But the cliches of Saddam as ‘evil’, ‘mad’ and ‘a monster’ fail to explain anything of his motivation.

He fervently maintained that he had been treated unjustly by the West. A baseless delusion? Well, not entirely. I recall in 2002 appealing to Saddam to invite in Hans Blix and the weapons inspectors who had been withdrawn at the behest of Bill Clinton in 1998.

He looked me directly in the eye and said: ‘We don’t have any weapons of mass destruction. I am telling you in all honesty — we don’t have any.’ It turns out that the ‘evil despot’ was telling the truth about that and he felt betrayed.

Now, in the determined demonisation of the man, there is little time devoted to rehearsing what he brought to Iraq as a leader and achieved as a statesman. But in the Seventies, Saddam framed himself as a father to the nation. At a time of high energy prices and with the oil industry nationalised, such paternalism meant genuine advances in Iraqi society.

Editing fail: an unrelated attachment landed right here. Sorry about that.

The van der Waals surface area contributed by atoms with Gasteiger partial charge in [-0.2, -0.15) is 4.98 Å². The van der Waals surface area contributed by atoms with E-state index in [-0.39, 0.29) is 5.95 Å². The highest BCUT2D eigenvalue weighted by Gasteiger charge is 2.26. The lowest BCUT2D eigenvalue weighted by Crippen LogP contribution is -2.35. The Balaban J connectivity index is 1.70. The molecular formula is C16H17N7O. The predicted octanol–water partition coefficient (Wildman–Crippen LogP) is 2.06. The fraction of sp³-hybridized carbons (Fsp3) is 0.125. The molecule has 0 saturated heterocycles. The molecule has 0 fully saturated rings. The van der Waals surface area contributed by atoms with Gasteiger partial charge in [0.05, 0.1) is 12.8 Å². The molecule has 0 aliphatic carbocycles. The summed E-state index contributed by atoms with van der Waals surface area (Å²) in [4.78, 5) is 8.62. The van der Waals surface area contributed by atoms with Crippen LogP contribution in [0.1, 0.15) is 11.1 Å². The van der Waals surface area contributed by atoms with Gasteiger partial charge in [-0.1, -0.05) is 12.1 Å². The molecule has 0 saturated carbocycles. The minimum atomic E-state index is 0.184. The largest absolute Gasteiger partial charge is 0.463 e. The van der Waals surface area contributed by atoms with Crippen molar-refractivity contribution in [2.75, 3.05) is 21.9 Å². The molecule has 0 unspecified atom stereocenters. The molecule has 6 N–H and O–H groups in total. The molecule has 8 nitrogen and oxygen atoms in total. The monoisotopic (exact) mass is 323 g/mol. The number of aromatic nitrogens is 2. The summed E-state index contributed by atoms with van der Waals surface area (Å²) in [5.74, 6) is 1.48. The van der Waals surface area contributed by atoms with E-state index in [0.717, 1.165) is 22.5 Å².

By the standards of dictatorships, Iraq in the Seventies was a modernising society. The electricity grid brought power to 4,000 villages. The state distributed free fridges and televisions. There was a minimum wage, women entered the workforce in record numbers and he tried to eradicate illiteracy. Looming ever greater was Saddam’s desire to be seen as a hero of the Arab world. When he rose within the Ba’ath Party in the late Sixties, that dream could still take the form of seeking pan-Arab unity. By 1990, it had become sadly threadbare. Now it was Saddam the Arab hero acting against ‘the Persians’, but as a cat’s paw for American interests.

Those who knew him say that he was convinced that he had, if not the support, then at least the declared neutrality of America when he occupied Kuwait in August 1990. The invasion turned out to be a colossal error of judgment. But it came after he had enjoyed US and British support for invading Iran in 1980 and at critical moments throughout the eight-year war.